On that note, many records you would’ve seen be released in 2018 were most likely tracked and finished way back in 2017. While patience is a virtue, especially when it comes to when and how your art is set free into the world, so too is having realistic expectations and ensuring proper scheduling happens. This is something Graham keeps at the forefront of his mind when running Resist and diving into their new release.
“If a band comes to me, and they have a plan of when they’re touring and recording new music, I can’t sometimes work with things logistically; from getting it all out there digitally to working with our distributor and their schedule. Unless it’s a real leading band coming to us, I can’t often do it. It’s not often about the music or what you or I do, Alex, but if I can avoid these matters, I will. If I can work a band from the time they record up to the release, that’s so much easier for us in those other factors. It’s all part and parcel for this type of industry.”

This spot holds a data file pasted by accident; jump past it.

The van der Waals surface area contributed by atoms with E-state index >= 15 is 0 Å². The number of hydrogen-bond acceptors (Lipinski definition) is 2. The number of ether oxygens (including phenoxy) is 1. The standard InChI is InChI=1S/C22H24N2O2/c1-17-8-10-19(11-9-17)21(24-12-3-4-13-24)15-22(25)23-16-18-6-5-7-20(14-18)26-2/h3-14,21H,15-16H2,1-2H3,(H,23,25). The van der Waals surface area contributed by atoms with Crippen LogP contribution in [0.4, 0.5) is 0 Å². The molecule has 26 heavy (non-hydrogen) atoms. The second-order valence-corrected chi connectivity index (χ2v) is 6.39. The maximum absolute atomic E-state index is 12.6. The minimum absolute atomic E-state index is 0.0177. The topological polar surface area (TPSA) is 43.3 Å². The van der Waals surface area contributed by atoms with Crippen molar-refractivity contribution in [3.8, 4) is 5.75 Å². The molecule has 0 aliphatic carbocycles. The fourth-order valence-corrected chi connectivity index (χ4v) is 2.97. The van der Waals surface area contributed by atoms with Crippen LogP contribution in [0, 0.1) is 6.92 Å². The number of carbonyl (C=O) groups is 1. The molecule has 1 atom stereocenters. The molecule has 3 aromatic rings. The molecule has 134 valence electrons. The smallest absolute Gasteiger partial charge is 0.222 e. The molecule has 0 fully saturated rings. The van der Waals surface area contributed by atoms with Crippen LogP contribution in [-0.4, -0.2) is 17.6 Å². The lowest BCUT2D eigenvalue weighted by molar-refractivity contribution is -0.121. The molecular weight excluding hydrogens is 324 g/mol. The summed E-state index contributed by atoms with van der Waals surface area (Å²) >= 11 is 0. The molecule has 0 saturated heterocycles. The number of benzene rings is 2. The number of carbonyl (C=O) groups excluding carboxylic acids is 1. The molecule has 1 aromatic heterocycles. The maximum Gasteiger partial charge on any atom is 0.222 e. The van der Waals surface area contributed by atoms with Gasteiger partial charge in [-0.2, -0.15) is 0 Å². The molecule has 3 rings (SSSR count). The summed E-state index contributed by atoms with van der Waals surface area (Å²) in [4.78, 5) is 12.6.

In terms of the nitty-gritty about Graham’s work, there’s both the Resist Records shop and the label itself. Meaning there’s a dual entity he balances out between himself and other staff. Even so, as you can probably guess, it can still be quite intense in the roles for Resist’s main man.